Building Site within Washington D.C.

Shape Development Process





Interior Perspective - Office Lobby

Level 1 Plan

Exterior Perspective - View from Pennsylvania Ave.

Scale: 1/32” = 1’-0”

Interior Perspective - Level 1 Coffee Shop

Exterior Perspective - View into South Side

Exterior Perspective - View from Pennsylvania Ave.



Room Room Circulation C E Egress E Elevator M Mechanical M Meeting Room O Office O Office Space R Rest Room S Showers S Storage T Terrace Break B

Level 3 Plan






Scale: 1/32” = 1’-0”

Building 1 Section

Scale: 1/32” = 1’-0”

North Elevation

South Elevation

Scale: 1/32” = 1’-0”

Scale: 3/128” = 1’-0”

Due to the triangular site it was important to maximize the size of the footprint while also giving public space to the people. Therefore each facade works to match with the context of the site, the front reading as a continuous mass matching its context across the street, the south facade being more open and having more human scale, such as its context, and the East and West appropriately addressing their context while incorporating moveable wooden panels that function not only as shading devices, but funnel in natural ventilation as well. These panels are moveable by the user, they are meant to make the user interact with them in order to gain maximum efficiency. By making the user interact with the panels it makes them more aware to sustainability, and rather than cover the whole facade with panels only a marginal amount of them are necessary and the open areas provided a rhythmic appeal and increases the maximum amount of day lighting that can enter the building.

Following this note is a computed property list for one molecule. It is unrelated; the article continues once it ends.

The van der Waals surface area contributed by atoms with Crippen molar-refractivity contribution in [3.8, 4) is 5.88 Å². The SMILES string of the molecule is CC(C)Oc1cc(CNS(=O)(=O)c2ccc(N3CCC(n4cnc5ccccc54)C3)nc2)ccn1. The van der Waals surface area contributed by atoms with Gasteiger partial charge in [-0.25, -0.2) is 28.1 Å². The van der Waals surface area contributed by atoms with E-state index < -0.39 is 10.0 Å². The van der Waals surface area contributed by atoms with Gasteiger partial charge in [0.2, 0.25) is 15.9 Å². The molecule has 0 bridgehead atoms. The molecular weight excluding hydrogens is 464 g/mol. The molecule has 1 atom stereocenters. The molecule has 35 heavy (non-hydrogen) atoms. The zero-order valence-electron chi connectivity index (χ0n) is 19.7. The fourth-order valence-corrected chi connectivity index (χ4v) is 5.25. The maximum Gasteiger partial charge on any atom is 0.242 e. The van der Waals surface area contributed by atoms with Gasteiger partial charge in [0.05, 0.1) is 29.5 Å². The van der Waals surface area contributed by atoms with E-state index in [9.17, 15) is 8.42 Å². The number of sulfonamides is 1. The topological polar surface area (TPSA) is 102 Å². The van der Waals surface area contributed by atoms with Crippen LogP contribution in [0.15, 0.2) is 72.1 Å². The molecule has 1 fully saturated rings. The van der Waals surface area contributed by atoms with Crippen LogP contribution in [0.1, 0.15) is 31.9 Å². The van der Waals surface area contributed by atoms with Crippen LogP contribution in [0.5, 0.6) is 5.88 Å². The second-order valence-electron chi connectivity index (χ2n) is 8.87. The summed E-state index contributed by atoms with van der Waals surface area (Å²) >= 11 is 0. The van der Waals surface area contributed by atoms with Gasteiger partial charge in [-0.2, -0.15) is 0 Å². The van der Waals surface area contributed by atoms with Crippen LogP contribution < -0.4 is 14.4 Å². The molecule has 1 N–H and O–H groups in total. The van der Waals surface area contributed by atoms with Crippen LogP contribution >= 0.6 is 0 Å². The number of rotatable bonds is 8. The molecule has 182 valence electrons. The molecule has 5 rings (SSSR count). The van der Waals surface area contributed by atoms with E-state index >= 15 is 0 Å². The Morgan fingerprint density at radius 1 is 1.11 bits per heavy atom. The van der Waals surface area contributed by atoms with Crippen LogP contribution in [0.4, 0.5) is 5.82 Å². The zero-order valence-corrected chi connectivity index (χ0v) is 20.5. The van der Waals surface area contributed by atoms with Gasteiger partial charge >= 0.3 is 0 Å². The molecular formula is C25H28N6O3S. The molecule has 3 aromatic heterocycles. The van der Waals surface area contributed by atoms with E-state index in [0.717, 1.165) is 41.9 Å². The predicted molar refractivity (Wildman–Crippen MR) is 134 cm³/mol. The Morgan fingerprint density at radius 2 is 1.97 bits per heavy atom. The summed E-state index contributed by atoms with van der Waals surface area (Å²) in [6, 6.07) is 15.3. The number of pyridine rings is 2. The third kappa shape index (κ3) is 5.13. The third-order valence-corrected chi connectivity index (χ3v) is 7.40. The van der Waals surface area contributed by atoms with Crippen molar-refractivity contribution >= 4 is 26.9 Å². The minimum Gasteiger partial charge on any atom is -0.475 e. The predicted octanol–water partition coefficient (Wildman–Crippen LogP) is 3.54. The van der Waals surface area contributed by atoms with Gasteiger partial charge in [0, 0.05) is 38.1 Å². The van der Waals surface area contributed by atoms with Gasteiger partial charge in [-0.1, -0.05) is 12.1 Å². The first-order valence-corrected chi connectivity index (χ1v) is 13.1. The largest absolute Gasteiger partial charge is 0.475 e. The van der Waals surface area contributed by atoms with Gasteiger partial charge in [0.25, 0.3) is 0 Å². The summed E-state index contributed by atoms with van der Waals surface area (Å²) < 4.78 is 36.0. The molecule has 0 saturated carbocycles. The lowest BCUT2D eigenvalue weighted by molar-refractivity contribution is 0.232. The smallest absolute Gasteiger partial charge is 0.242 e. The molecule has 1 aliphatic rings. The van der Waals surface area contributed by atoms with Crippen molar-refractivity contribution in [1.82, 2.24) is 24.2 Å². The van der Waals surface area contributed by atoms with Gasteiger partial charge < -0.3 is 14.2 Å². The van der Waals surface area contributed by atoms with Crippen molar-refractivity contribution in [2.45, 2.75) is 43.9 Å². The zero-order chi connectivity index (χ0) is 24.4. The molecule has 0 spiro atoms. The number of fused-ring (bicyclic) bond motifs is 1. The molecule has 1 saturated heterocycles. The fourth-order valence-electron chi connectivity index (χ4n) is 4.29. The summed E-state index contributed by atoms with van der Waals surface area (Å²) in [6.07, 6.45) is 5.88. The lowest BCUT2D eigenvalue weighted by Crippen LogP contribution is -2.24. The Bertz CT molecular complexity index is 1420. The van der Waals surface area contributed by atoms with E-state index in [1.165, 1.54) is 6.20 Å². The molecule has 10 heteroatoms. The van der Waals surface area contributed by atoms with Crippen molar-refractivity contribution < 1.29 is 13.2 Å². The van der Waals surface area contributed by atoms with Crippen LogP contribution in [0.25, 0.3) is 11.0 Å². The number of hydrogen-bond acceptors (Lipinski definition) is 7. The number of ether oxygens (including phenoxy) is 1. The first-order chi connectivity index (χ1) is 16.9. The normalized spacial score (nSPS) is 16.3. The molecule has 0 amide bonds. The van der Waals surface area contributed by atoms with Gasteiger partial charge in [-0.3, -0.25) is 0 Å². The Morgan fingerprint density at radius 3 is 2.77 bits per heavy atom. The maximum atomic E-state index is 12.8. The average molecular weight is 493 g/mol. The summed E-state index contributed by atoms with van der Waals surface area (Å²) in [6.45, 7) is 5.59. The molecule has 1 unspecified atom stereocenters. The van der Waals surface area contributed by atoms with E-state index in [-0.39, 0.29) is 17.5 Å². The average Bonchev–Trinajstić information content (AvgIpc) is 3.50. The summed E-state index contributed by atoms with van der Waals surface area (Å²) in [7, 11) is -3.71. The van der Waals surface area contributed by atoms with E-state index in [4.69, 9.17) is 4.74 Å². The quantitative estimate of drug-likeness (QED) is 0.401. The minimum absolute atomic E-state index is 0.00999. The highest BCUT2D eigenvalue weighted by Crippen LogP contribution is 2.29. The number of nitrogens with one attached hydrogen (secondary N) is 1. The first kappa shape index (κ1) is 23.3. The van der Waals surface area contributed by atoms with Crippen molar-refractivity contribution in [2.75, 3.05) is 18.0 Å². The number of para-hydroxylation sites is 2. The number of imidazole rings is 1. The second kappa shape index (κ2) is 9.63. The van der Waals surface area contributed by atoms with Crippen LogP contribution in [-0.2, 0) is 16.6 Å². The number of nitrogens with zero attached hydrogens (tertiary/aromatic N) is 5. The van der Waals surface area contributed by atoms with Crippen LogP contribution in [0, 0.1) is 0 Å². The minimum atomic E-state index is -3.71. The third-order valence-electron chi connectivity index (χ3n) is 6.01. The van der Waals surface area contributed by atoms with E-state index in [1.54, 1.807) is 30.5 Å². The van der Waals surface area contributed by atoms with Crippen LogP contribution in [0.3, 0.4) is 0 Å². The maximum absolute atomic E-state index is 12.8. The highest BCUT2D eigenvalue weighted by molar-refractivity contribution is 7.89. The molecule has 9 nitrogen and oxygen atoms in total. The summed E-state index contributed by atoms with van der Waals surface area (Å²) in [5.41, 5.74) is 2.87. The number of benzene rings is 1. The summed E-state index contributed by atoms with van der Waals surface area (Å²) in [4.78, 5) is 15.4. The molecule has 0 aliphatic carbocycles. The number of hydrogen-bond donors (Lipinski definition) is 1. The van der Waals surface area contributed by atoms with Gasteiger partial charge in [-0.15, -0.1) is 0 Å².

4” Concrete Slab On Metal Decking

sun wind

Rigid Insulation 3 1/2”

8” Concrete Wall

Double Pane Window

Shading Device Partially Open Moveable Louvered Wooden Panel

Shading Device Fully Open

Crank for Louvered Panel

Floor Joist 2x6

Wall Detail

June 21 8 AM

Dec 21 12 PM

June 21 8 AM

Dec 21 12 PM

Scale: 1/16” = 1’-0”

Balcony Perspective

Shading Device Closed

Wood Shading Panel Movement


SPline furniture

The design for the chair first began as a class assignment, having to create a unique piece of furniture. It ended with a series of furniture pieces that complement each other. The idea of Spline Furniture comes from the unique forms the pieces are made from. With some inspiration from past Architect furniture makers such as Carlos Breuer, Le Corbusier, and Mies Van Der Rohe, I created these pieces that take inspiration from each. The chair is the main piece and was made first, modeled as a cantilevered chair that curves back and forms the whole section out of one material. The two tables (seen in the rendering on the left) followed and were both modeled to mimic the chair design. The idea behind the furniture was to create openness below them, creating a spacious feeling to the room.

This design was done by exploring a shape and then animating it to create a form based on that animation. By transforming the original shape throughout an animation, it then produces a unique form based on the manipulation of that previous shape. Through spatial exploration and the manipulation of the shape to become useful I created the final form that captures that transformation. The form is then enwrapped within a simplified version of that form that has a complex skin based on the original form. The skin becomes the structural support as well as the epidermis of the building, and the form within it only helps support the envelope of the building to create a double envelope.

Form Exploration

Habitat for Humanity Community Housing Project NOMAS Design Charette Final Design W 55th St. Savannah, GA -Site Location

Site Plan

Scale: 1” = 40’-0”